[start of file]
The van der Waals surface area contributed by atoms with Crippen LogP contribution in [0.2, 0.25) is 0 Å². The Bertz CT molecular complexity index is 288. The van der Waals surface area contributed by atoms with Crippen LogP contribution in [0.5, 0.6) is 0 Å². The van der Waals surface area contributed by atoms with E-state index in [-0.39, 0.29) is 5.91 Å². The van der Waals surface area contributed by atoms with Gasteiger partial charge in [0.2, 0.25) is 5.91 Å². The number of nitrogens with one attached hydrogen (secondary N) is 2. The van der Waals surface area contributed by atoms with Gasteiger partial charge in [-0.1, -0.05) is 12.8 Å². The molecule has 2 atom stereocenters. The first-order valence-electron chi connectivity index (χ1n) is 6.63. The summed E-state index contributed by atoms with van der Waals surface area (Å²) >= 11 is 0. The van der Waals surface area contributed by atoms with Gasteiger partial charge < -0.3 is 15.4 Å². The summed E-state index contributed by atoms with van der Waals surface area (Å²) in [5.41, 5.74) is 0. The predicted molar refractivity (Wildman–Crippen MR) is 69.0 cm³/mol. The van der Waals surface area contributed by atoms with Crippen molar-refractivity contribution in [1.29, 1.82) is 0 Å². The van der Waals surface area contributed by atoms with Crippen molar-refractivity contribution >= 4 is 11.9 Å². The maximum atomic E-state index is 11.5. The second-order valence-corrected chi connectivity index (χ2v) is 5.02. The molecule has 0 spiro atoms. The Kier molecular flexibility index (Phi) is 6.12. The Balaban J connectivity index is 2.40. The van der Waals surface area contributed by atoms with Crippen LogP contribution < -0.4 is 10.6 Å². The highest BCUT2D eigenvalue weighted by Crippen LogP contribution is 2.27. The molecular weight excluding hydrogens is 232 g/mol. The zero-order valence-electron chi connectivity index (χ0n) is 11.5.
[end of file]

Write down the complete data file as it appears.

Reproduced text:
The van der Waals surface area contributed by atoms with Crippen LogP contribution in [0.2, 0.25) is 0 Å². The Bertz CT molecular complexity index is 288. The van der Waals surface area contributed by atoms with Crippen LogP contribution in [0.5, 0.6) is 0 Å². The van der Waals surface area contributed by atoms with E-state index in [-0.39, 0.29) is 5.91 Å². The van der Waals surface area contributed by atoms with Gasteiger partial charge in [0.2, 0.25) is 5.91 Å². The number of nitrogens with one attached hydrogen (secondary N) is 2. The van der Waals surface area contributed by atoms with Gasteiger partial charge in [-0.1, -0.05) is 12.8 Å². The molecule has 2 atom stereocenters. The first-order valence-electron chi connectivity index (χ1n) is 6.63. The summed E-state index contributed by atoms with van der Waals surface area (Å²) >= 11 is 0. The van der Waals surface area contributed by atoms with Gasteiger partial charge < -0.3 is 15.4 Å². The summed E-state index contributed by atoms with van der Waals surface area (Å²) in [5.41, 5.74) is 0. The predicted molar refractivity (Wildman–Crippen MR) is 69.0 cm³/mol. The van der Waals surface area contributed by atoms with Crippen molar-refractivity contribution in [1.29, 1.82) is 0 Å². The van der Waals surface area contributed by atoms with Crippen molar-refractivity contribution >= 4 is 11.9 Å². The maximum atomic E-state index is 11.5. The second-order valence-corrected chi connectivity index (χ2v) is 5.02. The molecule has 0 spiro atoms. The Kier molecular flexibility index (Phi) is 6.12. The Balaban J connectivity index is 2.40. The van der Waals surface area contributed by atoms with Crippen LogP contribution < -0.4 is 10.6 Å². The highest BCUT2D eigenvalue weighted by Crippen LogP contribution is 2.27. The molecular weight excluding hydrogens is 232 g/mol. The zero-order valence-electron chi connectivity index (χ0n) is 11.5.